Guard reinforcements contain damage in Ferguson
National Guard reinforcements helped contain the latest protests in Ferguson, preventing a second night of chaos
By Jim Salter and Jim Suhr
FERGUSON, Mo. — National Guard reinforcements helped contain the latest protests in Ferguson, preventing a second night of the chaos that led to arson and looting after a grand jury decided not to indict the white police officer who killed Michael Brown.
Demonstrators returned Tuesday to the riot-scarred streets. But with hundreds of additional troops standing watch over neighborhoods and businesses, the protests had far less destructive power than the previous night. However, officers still used some tear gas and pepper spray, and demonstrators set a squad car on fire and broke windows at City Hall.
Since the grand jury's decision, protesters in cities throughout the country have rallied behind the refrain "hands up, don't shoot," and drawing attention to other police killings. As the tension in Ferguson eased somewhat, officer Darren Wilson broke his long public silence, insisting on national television that he could not have done anything differently in the confrontation.
The toll from Monday's protests — 12 commercial buildings burned to the ground, plus eight other blazes and a dozen vehicles torched — prompted Missouri governor Jay Nixon to send a large contingent of extra National Guard troops.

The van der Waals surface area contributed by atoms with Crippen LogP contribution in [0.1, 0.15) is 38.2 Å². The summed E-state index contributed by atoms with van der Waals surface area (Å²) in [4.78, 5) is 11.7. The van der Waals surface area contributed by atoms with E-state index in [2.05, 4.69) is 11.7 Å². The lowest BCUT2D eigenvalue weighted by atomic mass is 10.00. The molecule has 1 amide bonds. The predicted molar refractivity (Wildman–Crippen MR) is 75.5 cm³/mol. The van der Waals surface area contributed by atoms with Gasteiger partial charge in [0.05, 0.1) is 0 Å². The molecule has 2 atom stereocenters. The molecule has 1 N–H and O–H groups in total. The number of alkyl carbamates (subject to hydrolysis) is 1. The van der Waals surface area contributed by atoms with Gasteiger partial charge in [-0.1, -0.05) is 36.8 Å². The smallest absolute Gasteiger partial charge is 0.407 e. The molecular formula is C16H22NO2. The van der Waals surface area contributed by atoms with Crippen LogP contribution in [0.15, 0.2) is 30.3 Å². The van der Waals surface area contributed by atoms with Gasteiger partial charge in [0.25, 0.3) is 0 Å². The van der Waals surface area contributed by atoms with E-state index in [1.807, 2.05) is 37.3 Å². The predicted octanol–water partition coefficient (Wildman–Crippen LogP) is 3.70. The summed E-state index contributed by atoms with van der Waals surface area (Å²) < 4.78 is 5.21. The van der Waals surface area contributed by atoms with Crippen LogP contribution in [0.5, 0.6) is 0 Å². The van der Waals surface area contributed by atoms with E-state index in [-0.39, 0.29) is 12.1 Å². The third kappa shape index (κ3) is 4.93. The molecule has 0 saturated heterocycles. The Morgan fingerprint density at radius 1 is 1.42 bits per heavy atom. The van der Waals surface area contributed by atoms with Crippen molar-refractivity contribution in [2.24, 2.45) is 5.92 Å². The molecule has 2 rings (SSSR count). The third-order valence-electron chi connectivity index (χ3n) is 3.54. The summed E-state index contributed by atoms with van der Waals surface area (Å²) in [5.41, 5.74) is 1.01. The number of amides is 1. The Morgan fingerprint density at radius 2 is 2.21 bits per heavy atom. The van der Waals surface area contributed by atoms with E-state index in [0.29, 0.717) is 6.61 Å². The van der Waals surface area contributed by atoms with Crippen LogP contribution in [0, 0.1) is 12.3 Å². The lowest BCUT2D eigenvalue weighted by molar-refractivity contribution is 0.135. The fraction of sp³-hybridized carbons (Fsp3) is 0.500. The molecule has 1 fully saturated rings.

The governor ordered the initial force of 700 to be increased to 2,200 in the hopes that their presence would help local law enforcement keep order in the St. Louis suburb.
"Lives and property must be protected," Nixon said. "This community deserves to have peace."
Guard units protected the Ferguson Police Department and left crowd control, arrests and use of tear gas to local officers. In one commercial area Wednesday morning, a soldier was stationed at every few storefronts, and some were on rooftops.
Forty-five people were arrested, most for failure to disperse. Outside police headquarters, one woman was taken into custody after protesters hurled what appeared to be smoke bombs, flares and frozen water bottles at a line of officers. Several other protesters were arrested after defying police instructions to get out of the street or out of the way of police vehicles.
Protesters threw rocks, tent poles, and bottles — some containing urine — at officers. As the crowd dispersed early Wednesday, some threw rocks through the windows of a muffler shop and a used-car dealership near a painted mural that read "Peace for Ferguson."
Some streets that had been overrun the previous night were deserted, except for the occasional police cruiser or National Guard vehicle. Some Guard crews monitored empty parking lots.
Large demonstrations were held throughout the country for a second day Tuesday. Some were peaceful, such as in New York, where Union Square was the jumping-off point for a large protest that splintered into smaller groups that walked to places like Times Square and the entrances of the Williamsburg and Manhattan bridges. Hundreds of Seattle high school students walked out of classes, and several hundred people marched down a Cleveland freeway ramp to block rush-hour traffic.